From sustainable development projects to infrastructure works and energy efficiency, Siemens remains committed to Romania. Corina Mica talks to newly-appointed CEO George Costache about the ups and downs of the country's economic life
The buzzword these days in every aspect of Romanian life, from social to political via business, is also putting its mark on the operations of German giant Siemens, which has been maximizing its local presence for a number of years.
Fresh at the helm of the century-old company is George Costache, who now oversees four main playing fields in Romania: Industry, Infrastructure and Cities, Energy and Healthcare. Siemens operates 11 companies in Romania and has four production facilities nationwide, employing a total of 2,100 people.
"We have had a good year for Siemens in Romania," the CEO tells The Diplomat - Bucharest. "We have seen very good results in the industry sector. We have become involved in several fields where we did not produce results before, such as energy efficiency. We have found new ways of running our business; all in all, things are going well."
One particular Siemens project the CEO is fond of is the Smart Grid, which he says enables decentralised energy feed-in and better capacity utilization and allows for intelligent power distribution, intelligent consumption as well as electro mobility and smart buildings.
"One of the most interesting elements of the project is energy efficiency and energy saving," says Costache. "Once one controls the grid, one can control consumption as well, and we want to introduce the concept in Romania. This country's energy system firstly needs better means of transport, and this is under the umbrella of power grid company Transelectrica, and then, it needs more investments in renewable energy. I do not think we are using this country's assets at their full capacity in this respect."
Costache feels one of the main barriers to the profitable development of state-owned companies in Romania is a clear management strategy. "Many companies don't perform well due to poor management," he says. "Just take a look at the difference between rail freight companies, the state-owned versus the private. Why is the latter profitable? Because of its management. In the power business you don't need management on the production side, but where it really counts: how you market and sell your product."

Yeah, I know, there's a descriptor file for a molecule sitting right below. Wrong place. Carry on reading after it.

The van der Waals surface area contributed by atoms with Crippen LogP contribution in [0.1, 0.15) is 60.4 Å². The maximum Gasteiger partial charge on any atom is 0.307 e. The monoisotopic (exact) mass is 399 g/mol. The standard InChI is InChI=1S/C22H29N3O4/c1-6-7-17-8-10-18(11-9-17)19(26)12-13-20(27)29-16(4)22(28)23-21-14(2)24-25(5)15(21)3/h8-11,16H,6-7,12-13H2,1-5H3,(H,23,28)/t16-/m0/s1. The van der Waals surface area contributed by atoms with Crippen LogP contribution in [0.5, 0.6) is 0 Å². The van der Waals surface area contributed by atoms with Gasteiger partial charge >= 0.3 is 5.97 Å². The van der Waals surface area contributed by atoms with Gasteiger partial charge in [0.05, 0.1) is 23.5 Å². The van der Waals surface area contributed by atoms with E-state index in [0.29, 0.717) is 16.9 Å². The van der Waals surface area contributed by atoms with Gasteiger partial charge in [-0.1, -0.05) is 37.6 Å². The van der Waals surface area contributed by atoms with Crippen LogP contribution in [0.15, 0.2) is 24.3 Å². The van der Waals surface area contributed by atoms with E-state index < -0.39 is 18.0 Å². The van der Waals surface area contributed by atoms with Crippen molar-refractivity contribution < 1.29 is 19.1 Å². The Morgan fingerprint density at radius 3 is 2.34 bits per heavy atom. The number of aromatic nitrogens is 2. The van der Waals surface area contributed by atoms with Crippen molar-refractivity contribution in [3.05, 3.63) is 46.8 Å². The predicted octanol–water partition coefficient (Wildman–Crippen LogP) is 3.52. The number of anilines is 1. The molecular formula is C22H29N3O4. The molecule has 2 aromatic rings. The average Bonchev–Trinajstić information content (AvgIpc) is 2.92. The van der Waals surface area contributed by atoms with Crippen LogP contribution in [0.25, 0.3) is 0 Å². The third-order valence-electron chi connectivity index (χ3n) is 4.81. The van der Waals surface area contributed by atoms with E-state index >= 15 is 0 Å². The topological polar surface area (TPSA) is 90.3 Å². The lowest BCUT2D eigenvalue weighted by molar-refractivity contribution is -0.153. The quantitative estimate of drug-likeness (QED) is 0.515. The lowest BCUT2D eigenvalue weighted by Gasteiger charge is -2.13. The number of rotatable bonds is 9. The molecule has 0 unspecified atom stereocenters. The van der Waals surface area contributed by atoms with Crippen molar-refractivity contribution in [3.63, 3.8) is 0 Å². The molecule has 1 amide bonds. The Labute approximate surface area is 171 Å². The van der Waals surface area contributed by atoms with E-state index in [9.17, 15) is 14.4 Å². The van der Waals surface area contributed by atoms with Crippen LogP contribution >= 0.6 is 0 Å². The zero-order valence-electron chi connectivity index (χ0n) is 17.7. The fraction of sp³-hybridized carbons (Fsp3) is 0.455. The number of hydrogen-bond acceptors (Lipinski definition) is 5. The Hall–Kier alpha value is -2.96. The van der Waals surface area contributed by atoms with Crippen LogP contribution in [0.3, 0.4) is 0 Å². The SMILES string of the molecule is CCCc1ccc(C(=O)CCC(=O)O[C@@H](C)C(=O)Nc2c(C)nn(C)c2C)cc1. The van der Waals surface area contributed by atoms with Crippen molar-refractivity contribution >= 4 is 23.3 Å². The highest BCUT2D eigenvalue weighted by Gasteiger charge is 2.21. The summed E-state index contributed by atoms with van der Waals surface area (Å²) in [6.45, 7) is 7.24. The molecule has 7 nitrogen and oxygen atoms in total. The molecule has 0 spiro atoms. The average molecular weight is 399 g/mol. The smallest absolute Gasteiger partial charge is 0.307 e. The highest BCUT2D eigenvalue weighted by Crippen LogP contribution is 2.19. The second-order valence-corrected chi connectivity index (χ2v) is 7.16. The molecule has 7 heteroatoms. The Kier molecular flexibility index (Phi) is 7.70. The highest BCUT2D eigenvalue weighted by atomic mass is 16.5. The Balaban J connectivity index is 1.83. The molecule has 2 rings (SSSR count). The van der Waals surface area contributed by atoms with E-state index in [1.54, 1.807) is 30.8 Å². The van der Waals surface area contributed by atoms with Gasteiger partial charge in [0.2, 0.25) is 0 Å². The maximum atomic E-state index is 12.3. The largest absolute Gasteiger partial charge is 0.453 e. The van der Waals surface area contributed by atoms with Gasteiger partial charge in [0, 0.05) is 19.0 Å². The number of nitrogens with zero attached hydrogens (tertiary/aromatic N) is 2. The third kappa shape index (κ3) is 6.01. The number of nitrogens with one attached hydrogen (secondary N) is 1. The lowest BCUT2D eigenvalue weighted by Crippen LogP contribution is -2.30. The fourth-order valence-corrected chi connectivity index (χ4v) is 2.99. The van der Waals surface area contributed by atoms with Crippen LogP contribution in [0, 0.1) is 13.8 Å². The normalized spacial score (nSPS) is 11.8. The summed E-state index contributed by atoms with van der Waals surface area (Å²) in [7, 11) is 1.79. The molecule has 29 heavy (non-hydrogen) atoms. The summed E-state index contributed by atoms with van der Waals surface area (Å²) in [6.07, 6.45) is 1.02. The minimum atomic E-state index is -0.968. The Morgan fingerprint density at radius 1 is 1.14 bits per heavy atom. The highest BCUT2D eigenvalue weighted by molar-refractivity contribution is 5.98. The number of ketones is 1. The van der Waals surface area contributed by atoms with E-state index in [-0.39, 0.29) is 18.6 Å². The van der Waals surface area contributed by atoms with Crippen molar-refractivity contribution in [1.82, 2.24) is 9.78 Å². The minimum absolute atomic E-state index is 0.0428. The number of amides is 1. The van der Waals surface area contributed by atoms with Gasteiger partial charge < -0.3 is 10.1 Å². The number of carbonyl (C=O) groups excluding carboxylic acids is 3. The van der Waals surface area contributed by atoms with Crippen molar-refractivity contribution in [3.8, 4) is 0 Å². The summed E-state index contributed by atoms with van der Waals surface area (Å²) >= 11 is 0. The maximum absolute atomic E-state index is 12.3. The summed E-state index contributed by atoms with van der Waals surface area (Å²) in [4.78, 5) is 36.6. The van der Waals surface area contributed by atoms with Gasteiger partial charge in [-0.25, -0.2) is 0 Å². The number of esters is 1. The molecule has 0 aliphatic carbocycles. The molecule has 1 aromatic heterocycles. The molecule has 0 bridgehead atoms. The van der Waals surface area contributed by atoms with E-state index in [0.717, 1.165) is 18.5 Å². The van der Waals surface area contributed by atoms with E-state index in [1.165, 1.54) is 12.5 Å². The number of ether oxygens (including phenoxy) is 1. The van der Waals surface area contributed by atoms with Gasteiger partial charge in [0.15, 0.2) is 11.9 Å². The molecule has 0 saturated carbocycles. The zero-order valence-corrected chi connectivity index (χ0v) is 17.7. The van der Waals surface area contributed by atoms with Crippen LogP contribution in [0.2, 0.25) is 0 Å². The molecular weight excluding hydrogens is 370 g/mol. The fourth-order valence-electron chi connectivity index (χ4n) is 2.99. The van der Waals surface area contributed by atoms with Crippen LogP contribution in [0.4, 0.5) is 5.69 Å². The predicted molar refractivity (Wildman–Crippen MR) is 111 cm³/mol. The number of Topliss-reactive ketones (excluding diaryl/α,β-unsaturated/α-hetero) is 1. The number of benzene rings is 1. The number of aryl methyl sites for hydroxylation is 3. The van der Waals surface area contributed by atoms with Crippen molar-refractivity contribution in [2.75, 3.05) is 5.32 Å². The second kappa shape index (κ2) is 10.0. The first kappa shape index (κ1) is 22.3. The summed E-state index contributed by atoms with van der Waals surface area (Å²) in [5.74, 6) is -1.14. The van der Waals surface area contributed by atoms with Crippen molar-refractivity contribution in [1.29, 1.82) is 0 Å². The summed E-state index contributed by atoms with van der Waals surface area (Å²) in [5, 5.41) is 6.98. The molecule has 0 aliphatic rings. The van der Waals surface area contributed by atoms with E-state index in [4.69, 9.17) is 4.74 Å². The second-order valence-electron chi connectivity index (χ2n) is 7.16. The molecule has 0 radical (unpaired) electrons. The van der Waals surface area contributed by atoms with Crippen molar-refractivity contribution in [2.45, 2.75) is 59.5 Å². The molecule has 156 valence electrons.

The 53-year-old brings to the task relevant experience in the field.
A graduate in hydrotechnics from the Technical Construction Institute in Bucharest, his 26-year career has taken him from civil engineering jobs to head of sales and country manager in a diverse range of industries.
Costache says he is committed to his mission as the new head of Siemens in Romania.
"As an anecdote, I took on the job on September 1, which was on a Saturday, and on Tuesday morning I took part in a meeting in Hamburg to discuss wind energy projects," he says.
"My colleagues seemed shocked, you just took on the position, what are you doing here?' I replied that considering the value of the projects I should have arrived on Sunday! There are so many projects on the table and I love this field."
He goes on to say he has always valued highly Siemens' policy of investing in training and educating its employees.
"Each Siemens employee takes at least one training course every year," he says, "and there are so many things to be dome in this country... The new financial planning of the European Community is about to start, and I believe now is the time for companies our size to join Government commissions and show what things can be done, either from the perspective of a company our size, or from the standpoint of ordinary Romanians."
Looking back at his career, Costache says he most enjoyed creating teams. "Not by myself, of course, but with my colleagues, with all employees. It is a fantastic thing to know all sorts of people and make them function as a puzzle. This is one of my accomplishments and I am now very happy to see that the people I found in this company, some of them not very well appreciated beforehand, have developed and have managed to accomplish things no one believed they could do."
When he isn't working, Costache enjoys spending time with his family. The CEO married in 1991 and the couple has a daughter and a son, aged 20 and 12 respectively. "We all do sports and we love to travel. We are travellers, not tourists; we take our time getting to know a place we visit and it takes us about a week to recover after we come back from one of our trips," he says.
Costache says the last two locations his family visited that impressed him the most are Iceland and Florida, and his next dream destination would be Greenland or India.
"I haven't found the right plane to take me to Greenland, but eventually that will happen," he concludes, smiling.
How he got here
George Catalin Costache
Married, two children
1984 Bachelor in hydrotechnics from the Technical Construction Institute of Bucharest
Since September 1, 2012: CEO and Member of the Administration Board at Siemens Romania
2010 - 2012: Country Division Lead ICS/MT, Siemens Romania
2009 - 2010: General Manager, Veolia Water Solutions and Technologies
2003 - 2008: Country Division Lead IA/DT, Siemens Romania
1995 - 2003: Sales & Marketing Manager, Danfoss
1990 - 1995: Department manager for maintenance and flood fighting, Romanian Water Authority
1986 - 1990: Civil Engineer, Crevedia Bucharest